“You expect me to believe that all the atrocities the Americans carried out against the Vietnamese people were justifiable because you were saving them from the Communists? Just a hint of saliva, now, but a decidedly hungry look in her eyes. In a wild animal, I would recognize that look. It’s called bloodlust.
“I don’t know which atrocities you’re talking about. I heard of a few isolated incidents, and they were usually dealt with very harshly. They weren’t nearly as common as some journalists and draft-dodgers would like you to believe.”
“Oh, please! I don’t…”
“And another thing, I think it’s awfully damned easy to sit here in Fresnillo, and judge another country’s involvement in a third country’s situation, while having no idea whatsoever why they were really involved, what was really at stake, or what was really happening, before, during or after the war.”
“Well! I don’t…”
“I’ll make a deal with you. You don’t try to tell me what happened on the other side of the globe, when you were just a little girl, and I won’t sit here and try to tell you how you should have fought your revolution, or why it really took place, before I was even born, in a country I knew nothing about. Fair enough?”
She stared hard at me for a minute, and I wondered if she was the type to go for the eyes, or the groin, when she attacked. Then she just nodded her head and said, “Fair enough. But someday, I’d like to hear your side.”
Then she turned to Coco and said, “Keep him.”
We chatted a little more, and Lupe expressed some interest in the fact that I wasn’t Catholic, that I had been divorced, and that I had grown kids by that marriage. I think the divorce thing bothered her a lot more than the religion did. By that time, I think she’d already made up her mind about me. She was just trying to see what chance I had of surviving my first meeting with their father. That thought had obviously occurred to Coco, too, because when we left Lupe’s house, we returned to Zacatecas, and I didn’t see Fresnillo again for several visits.
Having established that I was a gringo, non-Catholic, divorced, and a Vietnam veteran, everything was on the table. Nevertheless, Coco continued to see me. The second weekend, Jorge and I headed out by car on Thursday afternoon, and returned mid-day, Monday. The next, we left at noon, Thursday, and got back in Monday evening. By the end of the month, I was spending more of the week in Zacatecas than in Mexico City.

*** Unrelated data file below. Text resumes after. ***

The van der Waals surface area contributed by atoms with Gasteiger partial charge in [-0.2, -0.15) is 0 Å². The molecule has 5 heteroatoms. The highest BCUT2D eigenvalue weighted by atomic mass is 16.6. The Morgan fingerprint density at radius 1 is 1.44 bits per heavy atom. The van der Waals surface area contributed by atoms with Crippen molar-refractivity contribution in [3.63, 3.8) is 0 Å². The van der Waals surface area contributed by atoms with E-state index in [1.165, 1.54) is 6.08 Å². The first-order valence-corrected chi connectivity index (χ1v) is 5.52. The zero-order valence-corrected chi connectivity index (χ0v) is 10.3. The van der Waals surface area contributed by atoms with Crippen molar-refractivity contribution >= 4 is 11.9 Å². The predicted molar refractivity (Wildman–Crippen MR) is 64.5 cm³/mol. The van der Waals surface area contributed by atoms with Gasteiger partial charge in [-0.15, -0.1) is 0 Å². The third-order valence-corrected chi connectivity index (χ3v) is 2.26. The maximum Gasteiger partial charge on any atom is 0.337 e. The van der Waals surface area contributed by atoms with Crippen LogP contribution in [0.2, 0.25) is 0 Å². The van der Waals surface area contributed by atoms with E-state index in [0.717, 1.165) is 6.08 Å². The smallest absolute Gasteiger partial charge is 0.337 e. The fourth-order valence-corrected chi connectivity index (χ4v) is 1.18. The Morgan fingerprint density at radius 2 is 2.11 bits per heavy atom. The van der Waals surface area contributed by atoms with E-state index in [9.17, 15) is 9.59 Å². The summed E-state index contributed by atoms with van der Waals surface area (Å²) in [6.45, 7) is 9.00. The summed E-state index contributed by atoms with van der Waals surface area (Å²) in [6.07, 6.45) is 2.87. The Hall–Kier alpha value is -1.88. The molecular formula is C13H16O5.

By now, Jorge had confided to me that he was planning to ask Patti (still on #4) to marry him. Coco and I had spent a very enjoyable day at the hot springs in Agua Caliente with Lupe’s family and another of her sisters. I even got to meet her mom. Dad was still a shadowy figure, from whom everyone seemed determined to keep me distant. Things had progressed well from that first night underground, and Coco and I were falling in love (at least, I knew I was). After about two months, I confided in Jorge that I was contemplating asking for Coco’s hand.
The following weekend, I took Coco to Chaplin’s, a quiet little bistro in Fresnillo, and popped the question. I felt like a 16 year old kid asking out the most popular girl in school. I was scared to death that she would turn me down.
But she said yes!
I returned to Mexico City, on Cloud Nine, and informed all my friends at Sergio’s company that I was in love, and was getting married. Ana Laura promptly told me to get out.
So, I went back to Zacatecas!
Jorge married Patti#4. When she got pregnant, he promptly left her. She never received any child support, nor did he ever acknowledge his beautiful daughter.
If you’re reading this, Jorge, and I sincerely hope you are, you are a low, rotten son of a bitch!